When you truly love someone, you open your heart up in the end, rip your shirt open with buttons pinging off and say here it is, my heart, stab it through if you must. I’m helpless and I’m at your mercy, it’s yours to dispose of as you wish. That sort of surrender is just interpreted as weakness by people who don’t know any better, but it’s your ground zero act of faith in the person you love, and their reaction will make you a pairing for life or not.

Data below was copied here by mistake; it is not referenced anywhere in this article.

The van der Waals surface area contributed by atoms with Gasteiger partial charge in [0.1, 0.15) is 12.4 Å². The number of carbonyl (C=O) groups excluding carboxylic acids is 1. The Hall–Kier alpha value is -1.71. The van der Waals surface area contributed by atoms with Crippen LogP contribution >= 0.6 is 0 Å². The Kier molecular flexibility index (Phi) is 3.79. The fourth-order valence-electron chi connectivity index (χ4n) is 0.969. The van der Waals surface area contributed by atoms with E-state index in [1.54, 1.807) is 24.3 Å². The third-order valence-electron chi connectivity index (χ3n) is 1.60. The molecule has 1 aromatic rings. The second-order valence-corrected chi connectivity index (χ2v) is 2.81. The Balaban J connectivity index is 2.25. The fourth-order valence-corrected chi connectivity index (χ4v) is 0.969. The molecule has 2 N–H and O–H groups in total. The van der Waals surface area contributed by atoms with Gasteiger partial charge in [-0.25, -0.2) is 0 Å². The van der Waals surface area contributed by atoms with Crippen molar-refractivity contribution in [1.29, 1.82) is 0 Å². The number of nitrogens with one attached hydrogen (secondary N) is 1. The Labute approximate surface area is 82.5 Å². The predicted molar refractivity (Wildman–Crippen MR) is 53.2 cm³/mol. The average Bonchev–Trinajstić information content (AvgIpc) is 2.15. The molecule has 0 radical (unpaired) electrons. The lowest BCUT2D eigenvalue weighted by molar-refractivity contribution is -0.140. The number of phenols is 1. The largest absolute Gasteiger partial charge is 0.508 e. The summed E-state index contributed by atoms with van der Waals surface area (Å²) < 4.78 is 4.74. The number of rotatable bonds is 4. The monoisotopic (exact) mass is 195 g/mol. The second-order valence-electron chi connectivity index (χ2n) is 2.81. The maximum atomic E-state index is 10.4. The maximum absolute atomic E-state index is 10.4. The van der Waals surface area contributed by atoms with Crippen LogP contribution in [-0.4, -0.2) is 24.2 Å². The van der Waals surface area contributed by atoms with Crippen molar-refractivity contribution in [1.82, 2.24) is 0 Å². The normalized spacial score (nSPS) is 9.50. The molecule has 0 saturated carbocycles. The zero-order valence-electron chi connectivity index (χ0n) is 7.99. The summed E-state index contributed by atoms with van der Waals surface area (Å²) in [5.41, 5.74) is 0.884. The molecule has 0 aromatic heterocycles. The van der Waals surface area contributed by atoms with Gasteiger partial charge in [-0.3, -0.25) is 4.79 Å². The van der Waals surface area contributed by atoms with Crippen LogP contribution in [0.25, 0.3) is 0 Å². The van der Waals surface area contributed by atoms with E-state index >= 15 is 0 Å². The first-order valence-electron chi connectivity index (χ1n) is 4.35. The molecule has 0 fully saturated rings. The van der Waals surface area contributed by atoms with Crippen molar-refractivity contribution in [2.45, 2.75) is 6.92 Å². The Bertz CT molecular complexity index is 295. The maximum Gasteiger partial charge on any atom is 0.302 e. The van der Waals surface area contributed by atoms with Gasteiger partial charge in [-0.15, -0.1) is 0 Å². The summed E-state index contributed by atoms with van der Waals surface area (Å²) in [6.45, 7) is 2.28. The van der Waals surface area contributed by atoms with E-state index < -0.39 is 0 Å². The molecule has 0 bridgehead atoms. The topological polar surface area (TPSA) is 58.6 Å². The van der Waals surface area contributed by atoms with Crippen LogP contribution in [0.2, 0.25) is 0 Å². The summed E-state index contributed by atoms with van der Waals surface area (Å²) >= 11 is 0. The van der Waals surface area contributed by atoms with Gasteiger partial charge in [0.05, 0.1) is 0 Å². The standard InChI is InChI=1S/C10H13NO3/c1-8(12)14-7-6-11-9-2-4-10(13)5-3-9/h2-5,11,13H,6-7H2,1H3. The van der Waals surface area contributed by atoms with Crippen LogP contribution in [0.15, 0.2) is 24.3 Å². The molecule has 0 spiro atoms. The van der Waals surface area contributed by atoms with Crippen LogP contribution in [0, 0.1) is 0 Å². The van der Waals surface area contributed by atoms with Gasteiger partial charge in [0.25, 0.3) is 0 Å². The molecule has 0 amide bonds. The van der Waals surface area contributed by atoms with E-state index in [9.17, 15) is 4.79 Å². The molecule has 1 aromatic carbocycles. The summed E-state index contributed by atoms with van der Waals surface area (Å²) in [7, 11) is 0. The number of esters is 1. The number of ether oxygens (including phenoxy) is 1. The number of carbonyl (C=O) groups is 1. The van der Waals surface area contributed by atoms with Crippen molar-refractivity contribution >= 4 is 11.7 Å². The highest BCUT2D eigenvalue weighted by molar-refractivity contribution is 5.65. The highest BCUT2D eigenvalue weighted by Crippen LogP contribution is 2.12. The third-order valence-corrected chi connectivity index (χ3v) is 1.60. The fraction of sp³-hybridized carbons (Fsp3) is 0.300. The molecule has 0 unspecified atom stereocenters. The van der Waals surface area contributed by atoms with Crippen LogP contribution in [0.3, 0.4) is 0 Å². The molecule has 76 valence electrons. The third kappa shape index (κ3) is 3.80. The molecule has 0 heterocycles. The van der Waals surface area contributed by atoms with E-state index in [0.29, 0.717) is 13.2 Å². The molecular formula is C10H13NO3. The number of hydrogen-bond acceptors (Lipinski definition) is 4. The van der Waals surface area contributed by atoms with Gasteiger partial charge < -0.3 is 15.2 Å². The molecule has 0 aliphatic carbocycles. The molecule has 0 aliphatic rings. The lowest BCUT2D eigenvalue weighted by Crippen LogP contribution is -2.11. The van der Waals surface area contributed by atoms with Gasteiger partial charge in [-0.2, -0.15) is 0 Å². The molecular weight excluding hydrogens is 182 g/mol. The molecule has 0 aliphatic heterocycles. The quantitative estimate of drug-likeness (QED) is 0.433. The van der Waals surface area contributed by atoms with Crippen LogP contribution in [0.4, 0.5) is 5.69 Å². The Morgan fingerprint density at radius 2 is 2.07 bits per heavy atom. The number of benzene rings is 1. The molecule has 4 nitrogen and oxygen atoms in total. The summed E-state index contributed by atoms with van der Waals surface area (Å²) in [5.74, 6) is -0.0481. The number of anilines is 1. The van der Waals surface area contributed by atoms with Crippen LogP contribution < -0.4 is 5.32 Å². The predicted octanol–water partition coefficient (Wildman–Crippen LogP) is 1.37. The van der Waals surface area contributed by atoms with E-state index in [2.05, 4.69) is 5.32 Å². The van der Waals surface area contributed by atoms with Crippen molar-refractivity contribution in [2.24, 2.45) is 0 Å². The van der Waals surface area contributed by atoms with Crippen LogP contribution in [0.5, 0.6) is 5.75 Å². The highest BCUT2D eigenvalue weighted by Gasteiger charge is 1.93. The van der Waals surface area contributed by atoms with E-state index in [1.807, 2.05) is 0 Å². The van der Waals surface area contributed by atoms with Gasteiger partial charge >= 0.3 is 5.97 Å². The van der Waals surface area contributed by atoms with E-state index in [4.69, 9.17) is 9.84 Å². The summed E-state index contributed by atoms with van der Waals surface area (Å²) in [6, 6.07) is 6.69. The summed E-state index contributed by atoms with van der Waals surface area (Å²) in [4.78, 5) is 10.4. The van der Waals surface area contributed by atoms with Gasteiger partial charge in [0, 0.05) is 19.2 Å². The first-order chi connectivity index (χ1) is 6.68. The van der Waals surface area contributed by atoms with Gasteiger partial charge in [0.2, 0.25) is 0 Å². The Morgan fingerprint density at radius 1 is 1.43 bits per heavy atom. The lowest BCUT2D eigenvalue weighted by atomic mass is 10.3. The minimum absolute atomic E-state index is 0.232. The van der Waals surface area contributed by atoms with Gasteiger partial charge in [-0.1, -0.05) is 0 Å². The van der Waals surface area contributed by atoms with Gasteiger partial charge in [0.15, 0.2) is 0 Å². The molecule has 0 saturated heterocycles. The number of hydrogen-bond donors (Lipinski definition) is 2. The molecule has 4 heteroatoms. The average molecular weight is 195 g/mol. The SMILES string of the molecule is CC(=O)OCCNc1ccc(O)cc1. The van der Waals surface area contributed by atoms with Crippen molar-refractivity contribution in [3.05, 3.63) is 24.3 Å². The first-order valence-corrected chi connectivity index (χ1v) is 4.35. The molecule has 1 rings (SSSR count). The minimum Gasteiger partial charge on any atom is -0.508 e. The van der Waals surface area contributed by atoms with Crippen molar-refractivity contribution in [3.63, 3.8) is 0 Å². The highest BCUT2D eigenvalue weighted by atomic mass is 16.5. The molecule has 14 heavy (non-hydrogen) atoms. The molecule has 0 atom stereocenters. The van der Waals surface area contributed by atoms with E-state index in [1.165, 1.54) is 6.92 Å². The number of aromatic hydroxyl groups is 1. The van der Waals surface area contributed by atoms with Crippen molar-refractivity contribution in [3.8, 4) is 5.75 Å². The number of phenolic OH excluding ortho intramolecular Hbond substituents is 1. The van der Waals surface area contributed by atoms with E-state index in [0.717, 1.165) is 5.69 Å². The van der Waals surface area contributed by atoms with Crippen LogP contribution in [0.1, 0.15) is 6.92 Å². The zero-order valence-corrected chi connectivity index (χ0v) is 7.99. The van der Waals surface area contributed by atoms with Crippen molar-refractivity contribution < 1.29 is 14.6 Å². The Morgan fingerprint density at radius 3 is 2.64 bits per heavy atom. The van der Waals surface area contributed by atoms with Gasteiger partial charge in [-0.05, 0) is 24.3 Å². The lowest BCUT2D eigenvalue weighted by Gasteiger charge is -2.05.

I met a girl who burnt the back of my hand with a hot spoon, freshly plucked from her first glass of Russian tea on our first date. It was unexpected, capricious and hurt. On pure reflex, I shot straight to my feet ready to do the boom boom rock the room stuff. Once she got over the fright of me nearly overturning the table in the restaurant, she smiled. I was such a bloody fool in those days.
She was just poking the cage, checking out on day one what was in there when my attention momentarily wandered off her. I came to love her for doing unexpected things like that.
My silly girl, my fine woman, my good fortune. The one.